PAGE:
The World Well Won: Husserl’s Epistemic Realism One Hundred Years Later

  • Dallas Willard
Part of the Phaenomenologica book series (PHAE, volume 164)


By “epistemic realism” I understand the view that the objects of veridical thought and perception both exist and have the characteristics they are therein discovered to have without regard to whether or not they are in any way actually present to any mind of any type.


Logical Investigation Continue Existence Pure Logic Metaphysical Doctrine Epistemic Realism 
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  1. 1.
    E. HUSSERL, The Idea of Phenomenology,trans. L. Hardy, Boston: Kluwer Academic Publishers, 1999, 20‒21. All page references to the Logical Investigations are to the English translation: E. HUSSERL, Logical Investigations,trans. J. N. Findlay, New York: Humanities Press, 1970, abbreviated as LI.Google Scholar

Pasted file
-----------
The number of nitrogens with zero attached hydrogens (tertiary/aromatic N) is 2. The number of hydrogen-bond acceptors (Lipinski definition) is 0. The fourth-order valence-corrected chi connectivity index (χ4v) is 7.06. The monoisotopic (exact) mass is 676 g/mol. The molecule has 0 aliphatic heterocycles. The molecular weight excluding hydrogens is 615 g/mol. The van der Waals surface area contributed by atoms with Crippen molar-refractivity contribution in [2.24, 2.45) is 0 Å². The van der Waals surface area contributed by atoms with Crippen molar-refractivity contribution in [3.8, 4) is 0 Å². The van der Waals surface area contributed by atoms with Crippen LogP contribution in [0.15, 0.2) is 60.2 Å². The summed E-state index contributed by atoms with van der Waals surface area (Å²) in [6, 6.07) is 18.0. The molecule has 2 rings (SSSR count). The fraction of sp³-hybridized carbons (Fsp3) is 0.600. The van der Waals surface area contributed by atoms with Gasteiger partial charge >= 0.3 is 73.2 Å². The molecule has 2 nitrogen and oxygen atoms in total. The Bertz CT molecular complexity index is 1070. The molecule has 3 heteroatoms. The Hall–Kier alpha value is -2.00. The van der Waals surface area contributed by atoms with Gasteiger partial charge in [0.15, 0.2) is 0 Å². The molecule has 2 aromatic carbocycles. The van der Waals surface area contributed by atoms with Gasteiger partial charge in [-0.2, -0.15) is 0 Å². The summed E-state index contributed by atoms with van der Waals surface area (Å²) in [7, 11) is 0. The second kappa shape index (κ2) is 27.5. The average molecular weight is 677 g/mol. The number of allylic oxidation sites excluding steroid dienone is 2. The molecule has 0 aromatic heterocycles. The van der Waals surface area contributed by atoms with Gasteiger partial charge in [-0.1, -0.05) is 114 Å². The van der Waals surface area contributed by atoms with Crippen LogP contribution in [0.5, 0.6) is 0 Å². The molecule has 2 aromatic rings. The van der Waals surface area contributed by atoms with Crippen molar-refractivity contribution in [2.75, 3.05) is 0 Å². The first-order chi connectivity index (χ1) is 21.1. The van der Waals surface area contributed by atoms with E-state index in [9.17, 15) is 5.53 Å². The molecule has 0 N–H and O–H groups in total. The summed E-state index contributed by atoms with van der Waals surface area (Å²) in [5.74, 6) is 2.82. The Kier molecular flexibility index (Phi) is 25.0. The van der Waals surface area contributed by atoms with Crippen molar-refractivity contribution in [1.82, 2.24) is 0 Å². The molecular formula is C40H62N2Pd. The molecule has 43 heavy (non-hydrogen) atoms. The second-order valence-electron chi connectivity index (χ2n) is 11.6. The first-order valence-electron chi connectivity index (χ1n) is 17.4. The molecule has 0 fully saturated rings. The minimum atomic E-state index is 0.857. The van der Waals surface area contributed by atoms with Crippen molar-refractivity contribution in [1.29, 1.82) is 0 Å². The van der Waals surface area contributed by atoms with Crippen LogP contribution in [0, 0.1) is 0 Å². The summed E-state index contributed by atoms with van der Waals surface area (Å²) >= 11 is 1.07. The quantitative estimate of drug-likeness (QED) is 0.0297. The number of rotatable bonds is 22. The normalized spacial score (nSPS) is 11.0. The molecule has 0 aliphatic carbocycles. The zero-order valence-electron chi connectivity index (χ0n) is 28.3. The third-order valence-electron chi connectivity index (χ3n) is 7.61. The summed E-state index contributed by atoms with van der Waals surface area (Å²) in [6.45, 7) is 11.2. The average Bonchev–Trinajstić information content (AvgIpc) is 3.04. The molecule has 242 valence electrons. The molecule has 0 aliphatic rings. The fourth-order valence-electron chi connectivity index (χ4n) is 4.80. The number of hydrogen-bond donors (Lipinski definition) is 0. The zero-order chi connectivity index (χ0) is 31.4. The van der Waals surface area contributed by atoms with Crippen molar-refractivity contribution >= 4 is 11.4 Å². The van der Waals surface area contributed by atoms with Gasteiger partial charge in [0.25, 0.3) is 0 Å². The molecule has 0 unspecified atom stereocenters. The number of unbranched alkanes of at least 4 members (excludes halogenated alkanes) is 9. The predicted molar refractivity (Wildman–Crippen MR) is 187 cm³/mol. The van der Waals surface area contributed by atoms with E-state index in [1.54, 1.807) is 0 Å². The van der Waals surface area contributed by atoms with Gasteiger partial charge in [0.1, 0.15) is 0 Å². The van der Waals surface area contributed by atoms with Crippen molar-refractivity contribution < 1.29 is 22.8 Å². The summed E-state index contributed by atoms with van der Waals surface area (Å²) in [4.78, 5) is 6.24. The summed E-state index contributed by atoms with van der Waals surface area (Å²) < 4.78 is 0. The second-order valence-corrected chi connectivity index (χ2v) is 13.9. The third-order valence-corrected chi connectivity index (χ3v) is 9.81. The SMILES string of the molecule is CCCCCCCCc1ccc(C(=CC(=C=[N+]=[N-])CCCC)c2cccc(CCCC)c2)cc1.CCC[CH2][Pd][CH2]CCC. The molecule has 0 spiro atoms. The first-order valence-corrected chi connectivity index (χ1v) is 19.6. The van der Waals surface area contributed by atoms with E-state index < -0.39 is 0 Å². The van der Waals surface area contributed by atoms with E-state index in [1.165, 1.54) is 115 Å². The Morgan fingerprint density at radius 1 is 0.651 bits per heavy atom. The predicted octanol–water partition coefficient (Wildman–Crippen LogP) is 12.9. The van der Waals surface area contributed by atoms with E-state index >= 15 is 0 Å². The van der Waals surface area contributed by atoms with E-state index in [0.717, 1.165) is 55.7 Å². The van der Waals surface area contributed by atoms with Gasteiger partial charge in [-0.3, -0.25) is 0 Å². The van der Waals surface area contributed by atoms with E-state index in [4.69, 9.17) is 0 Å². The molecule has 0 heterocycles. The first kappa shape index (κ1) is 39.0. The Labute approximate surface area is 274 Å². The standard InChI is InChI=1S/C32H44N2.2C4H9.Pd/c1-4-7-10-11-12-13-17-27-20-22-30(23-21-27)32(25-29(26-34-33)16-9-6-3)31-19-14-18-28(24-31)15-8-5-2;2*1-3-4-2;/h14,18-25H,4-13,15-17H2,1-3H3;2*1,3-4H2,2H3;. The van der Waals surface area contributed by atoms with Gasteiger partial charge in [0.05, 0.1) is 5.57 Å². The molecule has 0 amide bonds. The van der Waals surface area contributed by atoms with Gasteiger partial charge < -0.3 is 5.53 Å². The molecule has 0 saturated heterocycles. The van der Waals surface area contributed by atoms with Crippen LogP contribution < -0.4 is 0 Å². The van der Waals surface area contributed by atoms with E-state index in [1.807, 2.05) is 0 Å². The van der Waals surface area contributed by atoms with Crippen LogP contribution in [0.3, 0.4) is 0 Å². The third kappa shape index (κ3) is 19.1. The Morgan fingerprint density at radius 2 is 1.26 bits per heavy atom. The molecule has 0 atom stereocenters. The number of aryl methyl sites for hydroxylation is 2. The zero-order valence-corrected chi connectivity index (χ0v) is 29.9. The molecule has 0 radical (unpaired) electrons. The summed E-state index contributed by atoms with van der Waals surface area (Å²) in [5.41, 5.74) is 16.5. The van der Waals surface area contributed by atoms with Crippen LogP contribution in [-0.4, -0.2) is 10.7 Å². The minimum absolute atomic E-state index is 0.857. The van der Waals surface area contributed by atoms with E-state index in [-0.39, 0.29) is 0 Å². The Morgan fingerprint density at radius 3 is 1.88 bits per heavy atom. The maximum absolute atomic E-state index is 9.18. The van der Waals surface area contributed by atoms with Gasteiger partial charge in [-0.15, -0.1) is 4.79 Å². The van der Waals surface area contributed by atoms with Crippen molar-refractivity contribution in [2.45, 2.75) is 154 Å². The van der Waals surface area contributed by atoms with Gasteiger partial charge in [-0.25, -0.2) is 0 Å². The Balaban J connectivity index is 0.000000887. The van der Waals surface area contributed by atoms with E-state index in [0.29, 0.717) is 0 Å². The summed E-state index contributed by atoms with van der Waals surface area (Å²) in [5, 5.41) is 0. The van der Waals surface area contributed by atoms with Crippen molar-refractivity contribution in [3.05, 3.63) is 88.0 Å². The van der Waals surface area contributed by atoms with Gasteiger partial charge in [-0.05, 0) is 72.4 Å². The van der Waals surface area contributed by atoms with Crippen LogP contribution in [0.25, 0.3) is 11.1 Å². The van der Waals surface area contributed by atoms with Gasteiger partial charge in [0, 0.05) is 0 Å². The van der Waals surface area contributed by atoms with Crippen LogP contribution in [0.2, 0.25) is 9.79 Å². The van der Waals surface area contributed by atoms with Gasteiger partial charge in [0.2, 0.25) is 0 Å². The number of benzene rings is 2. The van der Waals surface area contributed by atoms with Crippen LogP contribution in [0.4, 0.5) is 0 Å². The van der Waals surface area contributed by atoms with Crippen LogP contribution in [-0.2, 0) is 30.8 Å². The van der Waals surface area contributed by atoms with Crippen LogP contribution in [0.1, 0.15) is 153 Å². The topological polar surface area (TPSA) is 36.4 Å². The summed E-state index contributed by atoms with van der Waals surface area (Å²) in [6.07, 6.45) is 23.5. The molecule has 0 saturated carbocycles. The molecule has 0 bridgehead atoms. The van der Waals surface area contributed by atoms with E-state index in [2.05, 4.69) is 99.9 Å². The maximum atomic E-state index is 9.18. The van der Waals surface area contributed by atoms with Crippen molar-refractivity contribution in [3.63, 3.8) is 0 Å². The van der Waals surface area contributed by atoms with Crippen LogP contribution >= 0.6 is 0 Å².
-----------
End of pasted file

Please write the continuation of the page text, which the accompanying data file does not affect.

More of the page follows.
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    For further discussion of what it is to be, and how it applies to the Ideal as well as the real, I refer to my Logic and the Objectivity of Knowledge, Athens, OH.: Ohio University Press, 1984, 187–188, etc. For further discussion of many points only mentioned in this paper, see my “The Integrity of the Mental Act: Husserlian Reflections on a Fregean Problem,” in Mind, Meaning and Mathematics, ed. L. Haaparanta, Boston: Kluwer Academic Publishers, 1994, 235–262; and my “Knowledge,” in The Cambridge Companion to Husserl, eds. B. Smith and D. W. Smith, New York: Cambridge University Press, 1995, 138–167.Google Scholar

Copyright information

© Springer Science+Business Media Dordrecht 2002

Authors and Affiliations

  • Dallas Willard
    • 1
  1. 1.University of Southern CaliforniaUSA

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